Photos from Xinjiang: Urumqi & Karamay City

I just returned from a week in China’s Northwestern Xinjiang province, which borders Pakistan and Kazakhstan. There is a world of difference between Xinjiang and the rest of China: aside from being home to the majority of China’s Muslim population, it’s a desert oil-producing region made famous by violent protests in 2009.

Thousands were killed in May of that year when a failed uprising attempted to create a new country out of the region, called East Turkmenistan. Since then Xinjiang has become an oppressive police state as China struggles to stabilize the region and its marginalized Muslim population. It is a fascinating but tense place to visit.

Below are a handful of photos from my trip. The entire set of photos is available here, and there’s another link to this page at the bottom of the photos.

Xinjiang (43 of 126)

Xinjiang (49 of 126)

Xinjiang (68 of 126)

Xinjiang (100 of 126)

Xinjiang (121 of 126)

Xinjiang (53 of 126)

More Photos from Xinjiang
Published on February 27, 2015

Performance Videos with PLGRM

A few years ago I befriended an American visual artist named Greg, from Boston. We did some shows together, but last year we begun stepping it up when he returned to China with his friend Seth. Together, they are PLGRM.

Below are a few brief videos from shows we’ve done recently, starting from late 2014 with the most recent video being from this event at NASA one month ago.

I’m a huge fan of their work and to do shows with them adds an entirely new dimension to live performances. They joined Jovian and I in Disco Death recently, which we’re very excited about. Our next event is Friday the 13th, next month.

Bassball @ Here We Go

Thuggin’ @ NASA

All In One Festival

Published on February 27, 2015

Inside the Poly Center Elevator

Over the last 6 months Chengdu’s most popular nightlife destination has become a single building in the South of the city, near the US Consulate. It’s called the Poly Center, and was originally developed as a high-end residential and commercial building in a lucrative and prosperous part of the city.

Since it opened last year though, it has become dominated by a single type of business: bars and clubs. On some floors there are half a dozen bars and clubs next to each other which makes jumping between venues easier than I’ve ever seen it, anywhere. It’s amazing how hands-off Chengdu is. This would certainly not be allowed to happen in Beijing or Shanghai. When visitors come from out of town to Chengdu I always take them here, and they always think it’s amazing. Because it is.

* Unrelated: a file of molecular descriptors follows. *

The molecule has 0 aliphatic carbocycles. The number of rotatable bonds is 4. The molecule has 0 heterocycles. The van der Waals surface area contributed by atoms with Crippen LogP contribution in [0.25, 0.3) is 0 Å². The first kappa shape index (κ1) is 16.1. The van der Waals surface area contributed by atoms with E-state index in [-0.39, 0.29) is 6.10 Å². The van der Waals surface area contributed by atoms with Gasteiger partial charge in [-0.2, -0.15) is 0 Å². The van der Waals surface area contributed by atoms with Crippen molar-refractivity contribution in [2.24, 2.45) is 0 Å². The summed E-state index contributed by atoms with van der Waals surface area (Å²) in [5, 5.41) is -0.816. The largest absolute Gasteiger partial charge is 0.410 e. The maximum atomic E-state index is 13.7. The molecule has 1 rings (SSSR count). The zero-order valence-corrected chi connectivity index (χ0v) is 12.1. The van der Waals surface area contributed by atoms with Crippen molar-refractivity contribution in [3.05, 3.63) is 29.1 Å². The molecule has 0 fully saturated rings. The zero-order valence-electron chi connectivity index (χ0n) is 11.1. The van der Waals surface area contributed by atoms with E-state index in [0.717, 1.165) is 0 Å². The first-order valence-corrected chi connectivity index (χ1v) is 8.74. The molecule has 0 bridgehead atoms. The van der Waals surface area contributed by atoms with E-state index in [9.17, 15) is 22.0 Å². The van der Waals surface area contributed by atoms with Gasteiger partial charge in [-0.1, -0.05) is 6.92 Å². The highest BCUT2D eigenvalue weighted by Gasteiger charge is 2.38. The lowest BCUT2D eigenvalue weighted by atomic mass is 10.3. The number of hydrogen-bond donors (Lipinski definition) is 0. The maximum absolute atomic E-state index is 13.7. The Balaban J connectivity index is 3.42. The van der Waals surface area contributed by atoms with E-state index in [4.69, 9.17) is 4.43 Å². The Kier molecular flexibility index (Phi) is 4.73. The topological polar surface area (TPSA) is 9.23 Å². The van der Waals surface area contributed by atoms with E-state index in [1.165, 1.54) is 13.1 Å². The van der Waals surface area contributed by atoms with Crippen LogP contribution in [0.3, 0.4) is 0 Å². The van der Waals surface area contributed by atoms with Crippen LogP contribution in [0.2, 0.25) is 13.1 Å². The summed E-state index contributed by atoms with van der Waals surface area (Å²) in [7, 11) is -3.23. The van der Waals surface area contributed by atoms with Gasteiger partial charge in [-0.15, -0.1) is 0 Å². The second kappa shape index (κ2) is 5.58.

It’s like a multi-million dollar property development that once launched has gone completely hands off. This certainly isn’t the first time I’ve seen something like this in China, but it might be the first time I’ve seen it to this degree. Step inside the elevators at the Poly Center and this is what you see.

Chengdu Poly Center Chengdu Poly Center Chengdu Poly Center

Here’s what two of the most popular venues inside the Poly Center look like: NASA & Here We Go.

Published on February 25, 2015

Book Review #23: Make Your Mark

Make Your MarkMake Your Mark is a collection of anecdotes and stories from the minds behind innovative startups like Google X, Facebook, Warby Parker and more. In the words of its author Jocelyn Glei, Editor-in-Chief of design blog 99U: this book is made for makers, not managers.

Unlike traditional measures of success— like money, titles, or status—the creative mind is driven by a desire to see creativity come to life. Success is making an impact in what matters most to you. To make an impact with creativity, you must love what you do.

As a corollary to this observation, the best businesses are not profit-driven, but are those that strive to solve real problems and meet actual needs. They focus on creating value, and let everything else follow.

More than anything, this book will motivate you to create. It doesn’t tell you what to do as much as it tells you why to do it. It’s inspiring and provokes action.

Common Themes of Success